|Hacking: The Art of Exploitation, 2nd Edition|
|publisher||No Starch Press|
|summary||An informative, and authoritative source on hacking and exploit techniques.|
I don't mean to disrupt the chronological progression of the book review, but it is important to highlight the excellence of the explanations provided in Hacking. Throughout the book, the writing provides adequate details and the content is to the point. Many sources on exploit techniques supply sparse information, or are too wordy and often miss the relevant and important concepts. Erickson does a phenomenal job in Hacking of explaining each subject in just the right manner.
The third chapter is the staple of the book. This chapter covers buffer overflows in both the stack and the heap, demonstrates a few different ways that bash can aid in successfully exploiting a process, and provides an essentially all-encompassing elaboration of format string vulnerabilities and exploits. As I said, this is the main portion of the book so I don't want to give away too much material here. Undoubtedly, though, this chapter has the best explanation of format string attacks that I have ever read. The explanations in Chapter 3, like the rest of the book, are of substantial value.
Chapter 4 focuses on a range of network-related subjects. At first I wondered why the chapter starts with rather basic concepts like the OSI model, sockets, etc. Then I realized it was consistent with the earlier chapters. Hacking presents some core concepts, then moves on to utilizing them in exploits. In this case, these specific concepts and techniques just hadn't been covered yet. The exploit toward the end of this chapter includes some of the concepts in the previous chapter, which also helps to cement the reader's understanding.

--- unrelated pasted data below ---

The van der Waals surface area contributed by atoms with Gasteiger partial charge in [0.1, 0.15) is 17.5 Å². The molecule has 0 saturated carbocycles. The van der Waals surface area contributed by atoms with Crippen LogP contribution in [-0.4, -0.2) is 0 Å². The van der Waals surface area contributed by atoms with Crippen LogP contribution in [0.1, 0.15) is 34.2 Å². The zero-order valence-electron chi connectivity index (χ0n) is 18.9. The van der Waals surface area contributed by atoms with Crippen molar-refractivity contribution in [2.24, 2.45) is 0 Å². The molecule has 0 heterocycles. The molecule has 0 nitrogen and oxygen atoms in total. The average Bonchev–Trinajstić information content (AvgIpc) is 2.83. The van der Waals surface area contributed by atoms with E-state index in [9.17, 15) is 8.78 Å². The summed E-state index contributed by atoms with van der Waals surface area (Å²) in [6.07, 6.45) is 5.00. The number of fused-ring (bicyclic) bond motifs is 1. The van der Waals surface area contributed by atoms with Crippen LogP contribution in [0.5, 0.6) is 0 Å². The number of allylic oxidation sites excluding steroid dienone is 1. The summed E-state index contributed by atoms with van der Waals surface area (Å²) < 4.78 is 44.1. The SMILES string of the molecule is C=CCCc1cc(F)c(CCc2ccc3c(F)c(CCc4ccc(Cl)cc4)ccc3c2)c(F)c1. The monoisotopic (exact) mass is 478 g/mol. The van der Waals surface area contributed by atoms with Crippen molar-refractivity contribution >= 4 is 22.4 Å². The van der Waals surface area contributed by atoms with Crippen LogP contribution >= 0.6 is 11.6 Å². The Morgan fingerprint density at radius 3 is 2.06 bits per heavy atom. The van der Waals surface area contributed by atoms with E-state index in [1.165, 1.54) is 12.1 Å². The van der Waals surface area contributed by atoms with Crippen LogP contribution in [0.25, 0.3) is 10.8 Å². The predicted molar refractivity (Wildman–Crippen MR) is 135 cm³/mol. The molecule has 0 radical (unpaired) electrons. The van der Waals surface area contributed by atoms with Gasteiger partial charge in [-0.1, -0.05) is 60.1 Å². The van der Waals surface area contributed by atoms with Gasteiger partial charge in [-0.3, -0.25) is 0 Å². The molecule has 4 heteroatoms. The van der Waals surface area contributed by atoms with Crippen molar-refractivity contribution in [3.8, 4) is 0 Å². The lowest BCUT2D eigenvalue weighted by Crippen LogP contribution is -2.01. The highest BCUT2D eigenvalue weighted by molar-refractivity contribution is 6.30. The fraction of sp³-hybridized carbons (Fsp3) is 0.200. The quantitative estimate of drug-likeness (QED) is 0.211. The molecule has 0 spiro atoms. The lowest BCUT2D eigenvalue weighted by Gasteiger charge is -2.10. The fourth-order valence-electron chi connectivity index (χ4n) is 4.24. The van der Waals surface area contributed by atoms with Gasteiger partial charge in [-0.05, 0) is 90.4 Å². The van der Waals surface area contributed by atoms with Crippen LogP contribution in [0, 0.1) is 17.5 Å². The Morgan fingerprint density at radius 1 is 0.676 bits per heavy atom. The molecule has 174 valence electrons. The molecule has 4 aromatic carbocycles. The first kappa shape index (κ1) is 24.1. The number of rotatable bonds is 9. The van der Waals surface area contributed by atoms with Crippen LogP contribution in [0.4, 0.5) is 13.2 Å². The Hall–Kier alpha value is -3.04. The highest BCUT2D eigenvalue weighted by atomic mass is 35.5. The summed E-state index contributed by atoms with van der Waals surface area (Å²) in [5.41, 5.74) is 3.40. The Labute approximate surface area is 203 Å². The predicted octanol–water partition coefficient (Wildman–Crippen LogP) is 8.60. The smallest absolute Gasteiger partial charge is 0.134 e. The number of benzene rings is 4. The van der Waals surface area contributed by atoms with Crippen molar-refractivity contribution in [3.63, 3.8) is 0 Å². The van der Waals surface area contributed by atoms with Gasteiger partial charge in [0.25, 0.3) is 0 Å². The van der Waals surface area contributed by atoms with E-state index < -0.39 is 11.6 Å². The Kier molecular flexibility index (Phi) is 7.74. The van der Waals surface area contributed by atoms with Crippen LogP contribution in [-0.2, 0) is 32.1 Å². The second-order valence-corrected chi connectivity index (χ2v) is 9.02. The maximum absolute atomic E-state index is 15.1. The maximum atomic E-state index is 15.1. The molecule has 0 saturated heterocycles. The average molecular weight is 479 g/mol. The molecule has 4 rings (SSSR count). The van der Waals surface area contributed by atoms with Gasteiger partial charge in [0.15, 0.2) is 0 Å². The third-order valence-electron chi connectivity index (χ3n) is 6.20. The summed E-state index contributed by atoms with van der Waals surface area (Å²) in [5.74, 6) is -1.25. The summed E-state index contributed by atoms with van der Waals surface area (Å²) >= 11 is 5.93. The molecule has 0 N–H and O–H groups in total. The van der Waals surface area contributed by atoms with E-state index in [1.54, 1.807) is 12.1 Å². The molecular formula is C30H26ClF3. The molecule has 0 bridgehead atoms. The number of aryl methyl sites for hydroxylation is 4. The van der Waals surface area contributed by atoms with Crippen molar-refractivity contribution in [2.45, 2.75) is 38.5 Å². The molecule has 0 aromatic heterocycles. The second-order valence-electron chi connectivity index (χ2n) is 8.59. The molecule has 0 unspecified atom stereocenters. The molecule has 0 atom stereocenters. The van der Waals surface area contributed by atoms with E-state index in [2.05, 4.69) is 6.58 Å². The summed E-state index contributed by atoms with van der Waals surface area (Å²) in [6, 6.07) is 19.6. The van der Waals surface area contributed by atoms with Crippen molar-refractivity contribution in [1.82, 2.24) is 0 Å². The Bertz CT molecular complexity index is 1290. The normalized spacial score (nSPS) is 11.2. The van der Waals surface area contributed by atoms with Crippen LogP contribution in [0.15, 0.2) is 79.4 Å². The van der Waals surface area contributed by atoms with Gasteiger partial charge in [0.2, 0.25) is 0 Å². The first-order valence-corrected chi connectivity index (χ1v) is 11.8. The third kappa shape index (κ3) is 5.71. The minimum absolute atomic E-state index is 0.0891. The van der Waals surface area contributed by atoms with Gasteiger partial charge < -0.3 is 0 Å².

I will mention two main shortcomings. First, the material in the "Denial of Service" section of the Networking chapter was unnecessary for this book. Attacks like the Ping of Death, and smurfing were interesting developments when they were first discovered, and effective on a large scale. Now in 2008, almost all of the items in the "Denial of Service" section are either outdated or have been covered to an excessive extent. Rather than denial of service, I would have preferred to see a section on integer attacks. This would have fit perfectly with the book's theme as there are several issues surrounding numeric types in C of which many programmers are unaware. Considering the fact that the book is about hacking and much of the code is in C; integer attacks seem like a natural component to include. The second pitfall in this review is through a fault of my own. I cannot compare this second edition of Hacking with its original, first edition release as I unfortunately do not own the first edition. Hacking finishes out the second half of the book with chapters on shellcode, countermeasures, and cryptology. The chapter on cryptology is especially interesting as it contains a good mix of information without being too hardcore on the mathematics involved. There are plenty of gems in the shellcode and countermeasures chapters, as well. Specifically, Erickson does a stellar job of explaining return-(in)to-libc attacks, and dealing with the address space layout randomization in Linux. He covers the exploit technique for linux-gate.so in a randomized memory space before it was fixed in 2.6.18, then proceeds to demonstrate a different technique for successful exploitation on kernels at 2.6.18 and later.
Undeniably, Hacking: The Art of Exploitation is one of the quintessential books for its subject. A book this good is a rare find, and certainly worth the read for any individual interested in security.
David Martinjak is a programmer, GNU/Linux addict, and the director of 2600 in Cincinnati, Ohio. He can be reached at firstname.lastname@example.org.
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